Thursday, November 12, 2015

November 12

I was watching a television show on the NHK channel in NYC yesterday. The show featured non-Japanese bento which made me start to think about my bento selections. With a change in work schedule, I have started taking two different bento to work. Because the second bento will be for my dinner (around 7 PM), I need to take things that can stand up to several hours without being refrigerated.

For lunch today, I decided to make another chopped salad with fixings. I already have salad dressing at work so I didn't find the need to take up space by bring dressing with the bento. I have shared this green bento box before and it is one of my go-to boxes since it seems to carry just the right amount of food. In the bottom level, I used store bought chopped greens. I also included olives, fresh mozzarella balls, gerkins and grilled chicken. I was in the market the other and noticed that there are brands of pre-grilled and cooked chicken. Although I made my own, it is nice to know that if I am in a bind, I can buy this pre-cooked chicken. I was going for the sweet (gerkins), sour (olives), bitter (salad greens) and salty (mozzarella).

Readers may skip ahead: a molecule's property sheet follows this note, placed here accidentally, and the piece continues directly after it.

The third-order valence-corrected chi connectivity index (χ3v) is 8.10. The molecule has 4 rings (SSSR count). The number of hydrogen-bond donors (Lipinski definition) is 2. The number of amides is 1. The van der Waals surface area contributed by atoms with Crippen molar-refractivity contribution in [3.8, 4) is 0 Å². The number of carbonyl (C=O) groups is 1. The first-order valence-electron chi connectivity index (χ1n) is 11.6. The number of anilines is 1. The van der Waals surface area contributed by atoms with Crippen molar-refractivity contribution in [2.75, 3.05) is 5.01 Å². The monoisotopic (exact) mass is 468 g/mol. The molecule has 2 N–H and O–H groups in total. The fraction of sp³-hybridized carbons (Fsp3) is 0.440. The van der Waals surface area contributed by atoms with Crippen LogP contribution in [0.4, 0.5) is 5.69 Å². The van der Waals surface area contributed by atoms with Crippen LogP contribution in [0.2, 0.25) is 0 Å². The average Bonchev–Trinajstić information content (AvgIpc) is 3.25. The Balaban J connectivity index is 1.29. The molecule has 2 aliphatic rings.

I was in Bed, Bath and Beyond the other day and found this collapsible meal kit which is designed like a bento. The kit contains a sauce container and spork in the lid. The top and bottom are non-divided spaces that collapse. There are four locking clips that lock into the bottom level lip. This system is made my Smart Planet. I found that the bottom level collapses very easily and needs to be filled very full otherwise it collapses with carrying. To rectify this, I placed a divided Sistema clip container in the bottom layer to keep it sturdy. In the top layer, I put soft foods that would be protected. 

Meal Kit by Smart Planet
For dinner, I made finger sandwiches and placed them in the top layer with four bean salad. In the bottom layer, I used the Sistema container to hold picked vegetables (carrots and cauliflower).

As you can tell, I am trying to eat more vegetables and trying to find ways to do so.

Thursday, October 8, 2015

October 8

Today's Bento returns to one of my favorite boxes--the Bentgo All-in-One Stackable Lunch/Bento Box (Green). There is something about the dimension that I like about this box. The rice section is 2 inches deep and top compartment is divided. The lid is slightly domed so I can use my silicone bento accessories to segment the different foods.

Today's lunch includes more vegetable rice, smoked sausages, Japanese potato salad (in silicone cupcake bakeware), and pickled green beans.

I have been trying to add more greens things in my diet. I have been experimenting with pickling and decided to try with green beans. I will provide the recipe in a future post.